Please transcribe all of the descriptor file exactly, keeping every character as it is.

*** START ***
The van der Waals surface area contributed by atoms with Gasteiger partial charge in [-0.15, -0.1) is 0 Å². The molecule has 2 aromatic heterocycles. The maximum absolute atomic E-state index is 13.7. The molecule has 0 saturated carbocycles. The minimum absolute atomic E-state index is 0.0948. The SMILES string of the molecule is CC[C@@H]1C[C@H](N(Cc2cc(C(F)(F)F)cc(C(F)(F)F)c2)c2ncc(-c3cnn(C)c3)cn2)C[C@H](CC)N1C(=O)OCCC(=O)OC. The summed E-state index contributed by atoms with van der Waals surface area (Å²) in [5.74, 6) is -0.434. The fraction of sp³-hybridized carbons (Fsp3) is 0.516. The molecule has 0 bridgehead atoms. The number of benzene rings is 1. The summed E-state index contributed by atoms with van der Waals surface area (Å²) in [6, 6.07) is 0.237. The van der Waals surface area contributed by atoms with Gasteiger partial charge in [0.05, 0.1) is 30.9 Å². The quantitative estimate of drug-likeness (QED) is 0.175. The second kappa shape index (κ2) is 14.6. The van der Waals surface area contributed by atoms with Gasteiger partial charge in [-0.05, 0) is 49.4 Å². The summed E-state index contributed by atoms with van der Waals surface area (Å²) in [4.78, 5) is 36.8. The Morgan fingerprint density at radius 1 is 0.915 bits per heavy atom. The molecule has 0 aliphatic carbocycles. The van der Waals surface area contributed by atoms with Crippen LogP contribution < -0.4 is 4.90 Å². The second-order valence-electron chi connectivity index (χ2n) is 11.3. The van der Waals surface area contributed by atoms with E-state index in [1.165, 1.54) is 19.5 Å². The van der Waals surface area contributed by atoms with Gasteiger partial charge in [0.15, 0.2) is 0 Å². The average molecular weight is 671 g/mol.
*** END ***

The van der Waals surface area contributed by atoms with Gasteiger partial charge in [-0.15, -0.1) is 0 Å². The molecule has 2 aromatic heterocycles. The maximum absolute atomic E-state index is 13.7. The molecule has 0 saturated carbocycles. The minimum absolute atomic E-state index is 0.0948. The SMILES string of the molecule is CC[C@@H]1C[C@H](N(Cc2cc(C(F)(F)F)cc(C(F)(F)F)c2)c2ncc(-c3cnn(C)c3)cn2)C[C@H](CC)N1C(=O)OCCC(=O)OC. The summed E-state index contributed by atoms with van der Waals surface area (Å²) in [5.74, 6) is -0.434. The fraction of sp³-hybridized carbons (Fsp3) is 0.516. The molecule has 0 bridgehead atoms. The number of benzene rings is 1. The summed E-state index contributed by atoms with van der Waals surface area (Å²) in [6, 6.07) is 0.237. The van der Waals surface area contributed by atoms with Gasteiger partial charge in [0.05, 0.1) is 30.9 Å². The quantitative estimate of drug-likeness (QED) is 0.175. The second kappa shape index (κ2) is 14.6. The van der Waals surface area contributed by atoms with Gasteiger partial charge in [-0.05, 0) is 49.4 Å². The summed E-state index contributed by atoms with van der Waals surface area (Å²) in [4.78, 5) is 36.8. The Morgan fingerprint density at radius 1 is 0.915 bits per heavy atom. The molecule has 0 aliphatic carbocycles. The van der Waals surface area contributed by atoms with Crippen LogP contribution < -0.4 is 4.90 Å². The second-order valence-electron chi connectivity index (χ2n) is 11.3. The van der Waals surface area contributed by atoms with E-state index in [1.165, 1.54) is 19.5 Å². The van der Waals surface area contributed by atoms with Gasteiger partial charge in [0.15, 0.2) is 0 Å². The average molecular weight is 671 g/mol.